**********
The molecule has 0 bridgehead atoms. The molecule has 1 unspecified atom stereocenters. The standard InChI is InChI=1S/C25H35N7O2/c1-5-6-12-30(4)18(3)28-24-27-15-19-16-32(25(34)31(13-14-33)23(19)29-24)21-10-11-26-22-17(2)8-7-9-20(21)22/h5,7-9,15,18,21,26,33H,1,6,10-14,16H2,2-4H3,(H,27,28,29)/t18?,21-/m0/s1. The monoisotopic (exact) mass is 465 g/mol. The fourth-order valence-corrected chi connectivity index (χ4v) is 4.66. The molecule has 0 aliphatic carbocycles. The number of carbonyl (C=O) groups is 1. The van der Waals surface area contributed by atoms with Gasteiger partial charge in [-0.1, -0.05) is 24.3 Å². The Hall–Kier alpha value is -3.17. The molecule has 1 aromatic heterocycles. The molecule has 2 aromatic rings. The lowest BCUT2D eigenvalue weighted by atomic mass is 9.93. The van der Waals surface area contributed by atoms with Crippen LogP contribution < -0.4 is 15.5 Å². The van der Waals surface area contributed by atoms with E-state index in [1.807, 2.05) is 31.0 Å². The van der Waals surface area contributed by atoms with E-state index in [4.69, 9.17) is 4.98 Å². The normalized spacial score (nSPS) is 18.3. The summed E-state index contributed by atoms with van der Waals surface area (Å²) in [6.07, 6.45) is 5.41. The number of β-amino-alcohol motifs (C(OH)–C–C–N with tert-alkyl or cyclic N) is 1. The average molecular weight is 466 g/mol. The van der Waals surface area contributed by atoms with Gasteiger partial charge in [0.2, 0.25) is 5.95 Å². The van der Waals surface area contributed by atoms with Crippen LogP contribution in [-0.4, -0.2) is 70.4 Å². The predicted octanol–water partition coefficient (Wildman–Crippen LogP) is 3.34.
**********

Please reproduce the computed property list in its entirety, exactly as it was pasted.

The molecule has 0 bridgehead atoms. The molecule has 1 unspecified atom stereocenters. The standard InChI is InChI=1S/C25H35N7O2/c1-5-6-12-30(4)18(3)28-24-27-15-19-16-32(25(34)31(13-14-33)23(19)29-24)21-10-11-26-22-17(2)8-7-9-20(21)22/h5,7-9,15,18,21,26,33H,1,6,10-14,16H2,2-4H3,(H,27,28,29)/t18?,21-/m0/s1. The monoisotopic (exact) mass is 465 g/mol. The fourth-order valence-corrected chi connectivity index (χ4v) is 4.66. The molecule has 0 aliphatic carbocycles. The number of carbonyl (C=O) groups is 1. The van der Waals surface area contributed by atoms with Gasteiger partial charge in [-0.1, -0.05) is 24.3 Å². The Hall–Kier alpha value is -3.17. The molecule has 1 aromatic heterocycles. The molecule has 2 aromatic rings. The lowest BCUT2D eigenvalue weighted by atomic mass is 9.93. The van der Waals surface area contributed by atoms with Crippen LogP contribution < -0.4 is 15.5 Å². The van der Waals surface area contributed by atoms with E-state index in [1.807, 2.05) is 31.0 Å². The van der Waals surface area contributed by atoms with E-state index in [4.69, 9.17) is 4.98 Å². The normalized spacial score (nSPS) is 18.3. The summed E-state index contributed by atoms with van der Waals surface area (Å²) in [6.07, 6.45) is 5.41. The number of β-amino-alcohol motifs (C(OH)–C–C–N with tert-alkyl or cyclic N) is 1. The average molecular weight is 466 g/mol. The van der Waals surface area contributed by atoms with Gasteiger partial charge in [0.2, 0.25) is 5.95 Å². The van der Waals surface area contributed by atoms with Crippen LogP contribution in [-0.4, -0.2) is 70.4 Å². The predicted octanol–water partition coefficient (Wildman–Crippen LogP) is 3.34.